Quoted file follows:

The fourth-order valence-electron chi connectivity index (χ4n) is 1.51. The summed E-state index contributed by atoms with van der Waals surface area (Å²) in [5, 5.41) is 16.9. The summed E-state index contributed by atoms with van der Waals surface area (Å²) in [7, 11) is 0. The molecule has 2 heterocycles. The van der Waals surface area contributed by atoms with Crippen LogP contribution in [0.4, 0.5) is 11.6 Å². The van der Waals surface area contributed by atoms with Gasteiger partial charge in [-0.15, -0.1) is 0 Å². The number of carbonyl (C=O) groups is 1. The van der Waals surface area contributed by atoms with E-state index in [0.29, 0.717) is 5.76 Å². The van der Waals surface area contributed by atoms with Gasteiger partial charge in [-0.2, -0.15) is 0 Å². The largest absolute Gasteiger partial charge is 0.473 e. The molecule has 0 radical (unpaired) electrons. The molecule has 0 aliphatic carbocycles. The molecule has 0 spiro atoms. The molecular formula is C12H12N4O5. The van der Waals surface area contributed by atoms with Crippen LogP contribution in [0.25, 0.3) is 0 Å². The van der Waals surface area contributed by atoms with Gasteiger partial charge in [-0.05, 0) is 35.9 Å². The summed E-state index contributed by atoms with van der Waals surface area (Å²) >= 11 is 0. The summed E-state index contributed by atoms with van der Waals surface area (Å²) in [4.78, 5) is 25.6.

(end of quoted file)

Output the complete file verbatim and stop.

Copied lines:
The fourth-order valence-electron chi connectivity index (χ4n) is 1.51. The summed E-state index contributed by atoms with van der Waals surface area (Å²) in [5, 5.41) is 16.9. The summed E-state index contributed by atoms with van der Waals surface area (Å²) in [7, 11) is 0. The molecule has 2 heterocycles. The van der Waals surface area contributed by atoms with Crippen LogP contribution in [0.4, 0.5) is 11.6 Å². The van der Waals surface area contributed by atoms with Gasteiger partial charge in [-0.15, -0.1) is 0 Å². The number of carbonyl (C=O) groups is 1. The van der Waals surface area contributed by atoms with E-state index in [0.29, 0.717) is 5.76 Å². The van der Waals surface area contributed by atoms with Gasteiger partial charge in [-0.2, -0.15) is 0 Å². The largest absolute Gasteiger partial charge is 0.473 e. The molecule has 0 radical (unpaired) electrons. The molecule has 0 aliphatic carbocycles. The molecule has 0 spiro atoms. The molecular formula is C12H12N4O5. The van der Waals surface area contributed by atoms with Crippen LogP contribution in [0.25, 0.3) is 0 Å². The van der Waals surface area contributed by atoms with Gasteiger partial charge in [-0.05, 0) is 35.9 Å². The summed E-state index contributed by atoms with van der Waals surface area (Å²) >= 11 is 0. The summed E-state index contributed by atoms with van der Waals surface area (Å²) in [4.78, 5) is 25.6.